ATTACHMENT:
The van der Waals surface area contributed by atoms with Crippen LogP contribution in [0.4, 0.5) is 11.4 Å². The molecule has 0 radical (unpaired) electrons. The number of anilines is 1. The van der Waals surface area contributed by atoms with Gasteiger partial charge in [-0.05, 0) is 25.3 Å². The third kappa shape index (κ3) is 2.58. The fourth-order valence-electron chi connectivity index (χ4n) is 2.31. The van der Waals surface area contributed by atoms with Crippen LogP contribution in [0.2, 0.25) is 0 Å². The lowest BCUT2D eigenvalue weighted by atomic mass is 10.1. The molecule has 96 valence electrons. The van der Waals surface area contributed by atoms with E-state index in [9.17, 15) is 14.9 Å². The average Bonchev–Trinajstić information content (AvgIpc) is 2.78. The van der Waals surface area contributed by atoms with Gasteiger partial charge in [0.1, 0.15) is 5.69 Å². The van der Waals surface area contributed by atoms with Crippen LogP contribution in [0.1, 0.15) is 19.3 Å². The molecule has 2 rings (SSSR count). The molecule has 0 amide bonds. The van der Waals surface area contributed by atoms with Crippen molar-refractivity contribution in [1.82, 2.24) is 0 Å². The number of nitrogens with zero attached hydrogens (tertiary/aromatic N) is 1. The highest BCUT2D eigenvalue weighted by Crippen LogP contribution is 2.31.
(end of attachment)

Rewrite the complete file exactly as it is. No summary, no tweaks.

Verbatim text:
The van der Waals surface area contributed by atoms with Crippen LogP contribution in [0.4, 0.5) is 11.4 Å². The molecule has 0 radical (unpaired) electrons. The number of anilines is 1. The van der Waals surface area contributed by atoms with Gasteiger partial charge in [-0.05, 0) is 25.3 Å². The third kappa shape index (κ3) is 2.58. The fourth-order valence-electron chi connectivity index (χ4n) is 2.31. The van der Waals surface area contributed by atoms with Crippen LogP contribution in [0.2, 0.25) is 0 Å². The lowest BCUT2D eigenvalue weighted by atomic mass is 10.1. The molecule has 96 valence electrons. The van der Waals surface area contributed by atoms with E-state index in [9.17, 15) is 14.9 Å². The average Bonchev–Trinajstić information content (AvgIpc) is 2.78. The van der Waals surface area contributed by atoms with Gasteiger partial charge in [0.1, 0.15) is 5.69 Å². The van der Waals surface area contributed by atoms with Crippen LogP contribution in [0.1, 0.15) is 19.3 Å². The molecule has 2 rings (SSSR count). The molecule has 0 amide bonds. The van der Waals surface area contributed by atoms with Crippen molar-refractivity contribution in [1.82, 2.24) is 0 Å². The number of nitrogens with zero attached hydrogens (tertiary/aromatic N) is 1. The highest BCUT2D eigenvalue weighted by Crippen LogP contribution is 2.31.